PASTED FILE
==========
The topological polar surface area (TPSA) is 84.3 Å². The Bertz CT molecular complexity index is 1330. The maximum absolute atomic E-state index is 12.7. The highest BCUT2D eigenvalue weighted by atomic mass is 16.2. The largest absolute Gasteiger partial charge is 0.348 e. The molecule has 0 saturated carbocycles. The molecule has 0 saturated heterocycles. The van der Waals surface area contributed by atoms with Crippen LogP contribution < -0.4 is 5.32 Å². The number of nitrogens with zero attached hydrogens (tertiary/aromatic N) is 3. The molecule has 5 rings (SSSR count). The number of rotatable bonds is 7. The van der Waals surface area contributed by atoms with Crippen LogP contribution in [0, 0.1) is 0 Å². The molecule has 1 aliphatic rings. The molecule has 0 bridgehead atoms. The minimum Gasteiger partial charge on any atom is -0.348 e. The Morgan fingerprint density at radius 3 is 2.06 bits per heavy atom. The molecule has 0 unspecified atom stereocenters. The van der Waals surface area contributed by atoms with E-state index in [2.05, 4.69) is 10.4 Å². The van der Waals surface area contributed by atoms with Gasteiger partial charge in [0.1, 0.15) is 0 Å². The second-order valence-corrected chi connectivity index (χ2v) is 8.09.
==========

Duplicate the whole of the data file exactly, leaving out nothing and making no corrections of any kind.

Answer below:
The topological polar surface area (TPSA) is 84.3 Å². The Bertz CT molecular complexity index is 1330. The maximum absolute atomic E-state index is 12.7. The highest BCUT2D eigenvalue weighted by atomic mass is 16.2. The largest absolute Gasteiger partial charge is 0.348 e. The molecule has 0 saturated carbocycles. The molecule has 0 saturated heterocycles. The van der Waals surface area contributed by atoms with Crippen LogP contribution < -0.4 is 5.32 Å². The number of nitrogens with zero attached hydrogens (tertiary/aromatic N) is 3. The molecule has 5 rings (SSSR count). The number of rotatable bonds is 7. The van der Waals surface area contributed by atoms with Crippen LogP contribution in [0, 0.1) is 0 Å². The molecule has 1 aliphatic rings. The molecule has 0 bridgehead atoms. The minimum Gasteiger partial charge on any atom is -0.348 e. The Morgan fingerprint density at radius 3 is 2.06 bits per heavy atom. The molecule has 0 unspecified atom stereocenters. The van der Waals surface area contributed by atoms with E-state index in [2.05, 4.69) is 10.4 Å². The van der Waals surface area contributed by atoms with Gasteiger partial charge in [0.1, 0.15) is 0 Å². The second-order valence-corrected chi connectivity index (χ2v) is 8.09.